In keeping with Christopher Alexander's seminal tome: A Pattern Language: Architects, Designers, Construction Workers, I have decided to document the pattern language of Architects, Developers, QA.
Although I cannot hope to document every pattern you see in your co-workers, I can, at least, start by codifying those patterns familiar to all. I do not claim to have invented these patterns, only to have begun the process of collecting them together into a common language to aid in communication.
Instead of grinding your teeth at your next design review, you can instead retort, "You were being a bit Enthusiast there, weren't you?" Your co-workers and the intended target, having read these patterns as well, will immediately understand what you're implying, and, chastened, acquiesce to your superior intellect.
Although developers are geeks, and therefore one-dimensional, maybe two-dimensional at best, you'll find that some of your co-workers exhibit not just one, but possibly two, or even three of these patterns. Some might even defy classification: occasionally, you may find that rather than treating your co-workers as the avatar of one of these patterns, you may have to treat him or her as an individual, with complex motivations and rationale. This is an edge case which can be resolved through good QA, or possibly an exception-handling routine.
The structure for each pattern will be as follows:
- Name: The name of the pattern
- Overview: An overview or description of said pattern, how it might be recognized.
- Motivation: The primary motivation of the pattern-exhibitor.
- Applicability: Where this pattern is useful, where it isn't.
- Collaboration: Who this pattern can collaborate with in order to form a team.
- Consequences: The likely outcome of employing this pattern.
- Sample Conversation: An example of a conversation between an arbitrary observer and a pattern-exhibitor.
- Known Examples: Well-known members of the community who exhibit this pattern regularly.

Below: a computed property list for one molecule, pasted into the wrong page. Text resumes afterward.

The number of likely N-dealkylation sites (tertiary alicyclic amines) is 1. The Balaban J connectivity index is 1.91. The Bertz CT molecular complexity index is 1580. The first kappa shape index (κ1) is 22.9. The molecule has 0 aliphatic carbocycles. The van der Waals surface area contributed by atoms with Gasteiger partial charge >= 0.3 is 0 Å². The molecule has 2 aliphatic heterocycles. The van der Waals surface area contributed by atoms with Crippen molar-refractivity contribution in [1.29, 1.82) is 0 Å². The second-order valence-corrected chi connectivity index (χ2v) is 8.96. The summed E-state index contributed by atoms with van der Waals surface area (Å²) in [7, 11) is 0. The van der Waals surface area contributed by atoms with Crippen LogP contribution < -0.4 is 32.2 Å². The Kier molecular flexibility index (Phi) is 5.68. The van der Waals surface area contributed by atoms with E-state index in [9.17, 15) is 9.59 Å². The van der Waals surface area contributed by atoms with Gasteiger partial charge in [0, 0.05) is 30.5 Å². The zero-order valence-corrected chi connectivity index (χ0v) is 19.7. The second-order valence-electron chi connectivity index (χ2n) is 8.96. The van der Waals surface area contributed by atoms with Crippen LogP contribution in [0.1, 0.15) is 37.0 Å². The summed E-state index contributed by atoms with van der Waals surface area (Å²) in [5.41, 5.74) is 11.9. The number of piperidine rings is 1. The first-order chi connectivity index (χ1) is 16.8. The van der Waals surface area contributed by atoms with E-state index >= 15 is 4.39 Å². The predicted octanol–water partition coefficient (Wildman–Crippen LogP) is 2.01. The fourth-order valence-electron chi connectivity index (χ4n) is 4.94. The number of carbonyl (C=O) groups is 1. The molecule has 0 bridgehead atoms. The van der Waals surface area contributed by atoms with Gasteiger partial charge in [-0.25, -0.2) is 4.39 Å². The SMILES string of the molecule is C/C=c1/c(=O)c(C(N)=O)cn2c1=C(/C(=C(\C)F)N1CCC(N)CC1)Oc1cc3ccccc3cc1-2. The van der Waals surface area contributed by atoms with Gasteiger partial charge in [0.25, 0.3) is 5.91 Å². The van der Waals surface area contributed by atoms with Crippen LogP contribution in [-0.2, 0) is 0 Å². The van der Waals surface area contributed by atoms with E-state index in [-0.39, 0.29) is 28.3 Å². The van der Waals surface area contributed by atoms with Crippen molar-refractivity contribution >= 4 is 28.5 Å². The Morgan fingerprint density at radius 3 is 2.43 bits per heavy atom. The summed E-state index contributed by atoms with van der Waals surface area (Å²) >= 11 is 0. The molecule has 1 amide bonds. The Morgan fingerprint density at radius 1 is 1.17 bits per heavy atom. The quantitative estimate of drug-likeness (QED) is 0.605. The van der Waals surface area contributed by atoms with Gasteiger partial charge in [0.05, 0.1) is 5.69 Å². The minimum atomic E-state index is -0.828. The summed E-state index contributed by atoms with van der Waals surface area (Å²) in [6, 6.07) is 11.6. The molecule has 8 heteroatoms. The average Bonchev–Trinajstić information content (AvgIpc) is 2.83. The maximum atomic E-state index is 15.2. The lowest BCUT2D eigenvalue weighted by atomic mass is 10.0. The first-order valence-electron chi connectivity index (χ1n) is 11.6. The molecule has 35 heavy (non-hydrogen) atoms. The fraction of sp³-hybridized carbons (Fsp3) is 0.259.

- Related Patterns: Similar patterns; ways in which these are similar and different.
Enthusiast (Fan; Zealot; Cultist)
Enthusiasts feel strongly about their technology choices. They identify with them on a personal level. When push comes to shove, they will defend these technology decisions with the zeal of a cornered badger using all the techniques in their arsenal: ad hominem, straw man, yo mamma, whatever approach prevents them from having to face the deeper issues.
Enthusiasts often relate closely with technology because they have trouble relating to other humans and/or animals. Unable to form friendships and relationships, or even to own a pet, they transfer this emotional bond to objects with which they feel the most intimacy: a programming language, a hardware manufacturer, or something of that nature.
Enthusiasts make good bloggers, evangelists and marketers. Their enthusiasm is so strong it can be infectious, particularly when they're preaching to the already-converted. They are not well-suited to fielding criticism, performing quality-assurance or to lend an objective eye. They cannot be trusted to make high-level decisions that touch upon their areas of enthusiasm. A Lua enthusiast asked to choose a programming language for his or her project will stack the deck in favour of Lua.
Enthusiasts are a good choice to help a team succeed with a technology to which the team is already committed. If you're well down the path of implementing your system in Erlang, it's great to have an Erlang enthusiast around who can tell you about Erlang Conf East, or what's happening at the Erlang user group, or what libraries the Erlang community is talking about.
Enthusiasts pair well with Worker Bees, who may gain energy from the enthusiasm, and learn from the Enthusiast's constant stream of well-meaning knowledge. They can have productive discussions with Builders, but should probably not be kept in close quarters for too long. Rarely do an enthusiasts and Dependency Minimalists see eye-to-eye. They get along well with Architecture Astronauts, but nothing good can come from this union.
If an enthusiast is channeled well, they will act as a font of enthusiastic energy and useful knowledge to the team. A misdirected enthusiast with too much power will make arbitrary decisions that hurt the company and dismay the team.
"ASP.NET allows you to drag-and-drop UIs!"
"Macs aren't really that much more expensive, when you consider what you're getting."
"Smoking cuts ten years off your life."
"'Well you know. Smoking takes ten years off your life.' Well it's the ten worst years, isn't it folks? It's the ones at the end! It's the wheelchair kidney dialysis fucking years. You can have those years! We don't want 'em, alright!?"
"I'm thirty times more productive in Ruby on Rails than I ever was in Java."
Apple customers. Ruby zealots. Bruce Tate.
- Early Adopter: Like an enthusiast, but the enthusiasm is applied broadly to 'all things new' and tails off as the pattern-exhibitor grows bored of each item.
- Hawthorne Effectors: Not necessarily enthusiastic about technologies, but exhibit improvements in work when confronted with change.
- Cargo Cultist: Adopting enthusiasm for practices or technologies without understanding the reasons behind the enthusiasm.